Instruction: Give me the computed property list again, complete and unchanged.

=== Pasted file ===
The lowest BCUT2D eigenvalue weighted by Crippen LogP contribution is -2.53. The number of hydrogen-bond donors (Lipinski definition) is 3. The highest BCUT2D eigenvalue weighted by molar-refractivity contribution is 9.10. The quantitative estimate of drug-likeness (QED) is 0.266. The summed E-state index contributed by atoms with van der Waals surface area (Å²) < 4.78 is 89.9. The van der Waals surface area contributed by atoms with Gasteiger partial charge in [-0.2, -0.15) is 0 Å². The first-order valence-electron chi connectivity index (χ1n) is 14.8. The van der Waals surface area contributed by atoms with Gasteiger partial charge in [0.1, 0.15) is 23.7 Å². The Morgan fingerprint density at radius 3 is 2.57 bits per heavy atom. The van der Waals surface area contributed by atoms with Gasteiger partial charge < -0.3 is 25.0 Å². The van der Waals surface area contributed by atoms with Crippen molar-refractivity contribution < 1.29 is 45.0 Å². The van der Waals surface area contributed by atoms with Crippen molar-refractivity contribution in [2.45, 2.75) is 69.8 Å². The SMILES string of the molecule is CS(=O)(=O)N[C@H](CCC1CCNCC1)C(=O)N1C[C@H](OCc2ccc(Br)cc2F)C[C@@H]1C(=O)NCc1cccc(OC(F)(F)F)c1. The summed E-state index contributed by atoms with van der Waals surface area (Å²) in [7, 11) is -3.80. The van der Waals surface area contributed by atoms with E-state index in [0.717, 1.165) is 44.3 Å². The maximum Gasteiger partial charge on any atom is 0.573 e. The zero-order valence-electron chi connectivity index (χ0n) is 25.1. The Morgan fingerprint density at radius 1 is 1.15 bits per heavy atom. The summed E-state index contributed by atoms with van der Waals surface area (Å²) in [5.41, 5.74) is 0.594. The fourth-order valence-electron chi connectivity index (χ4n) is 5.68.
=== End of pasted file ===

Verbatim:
The lowest BCUT2D eigenvalue weighted by Crippen LogP contribution is -2.53. The number of hydrogen-bond donors (Lipinski definition) is 3. The highest BCUT2D eigenvalue weighted by molar-refractivity contribution is 9.10. The quantitative estimate of drug-likeness (QED) is 0.266. The summed E-state index contributed by atoms with van der Waals surface area (Å²) < 4.78 is 89.9. The van der Waals surface area contributed by atoms with Gasteiger partial charge in [-0.2, -0.15) is 0 Å². The first-order valence-electron chi connectivity index (χ1n) is 14.8. The van der Waals surface area contributed by atoms with Gasteiger partial charge in [0.1, 0.15) is 23.7 Å². The Morgan fingerprint density at radius 3 is 2.57 bits per heavy atom. The van der Waals surface area contributed by atoms with Gasteiger partial charge < -0.3 is 25.0 Å². The van der Waals surface area contributed by atoms with Crippen molar-refractivity contribution < 1.29 is 45.0 Å². The van der Waals surface area contributed by atoms with Crippen molar-refractivity contribution in [2.45, 2.75) is 69.8 Å². The SMILES string of the molecule is CS(=O)(=O)N[C@H](CCC1CCNCC1)C(=O)N1C[C@H](OCc2ccc(Br)cc2F)C[C@@H]1C(=O)NCc1cccc(OC(F)(F)F)c1. The summed E-state index contributed by atoms with van der Waals surface area (Å²) in [7, 11) is -3.80. The van der Waals surface area contributed by atoms with E-state index in [0.717, 1.165) is 44.3 Å². The maximum Gasteiger partial charge on any atom is 0.573 e. The zero-order valence-electron chi connectivity index (χ0n) is 25.1. The Morgan fingerprint density at radius 1 is 1.15 bits per heavy atom. The summed E-state index contributed by atoms with van der Waals surface area (Å²) in [5.41, 5.74) is 0.594. The fourth-order valence-electron chi connectivity index (χ4n) is 5.68.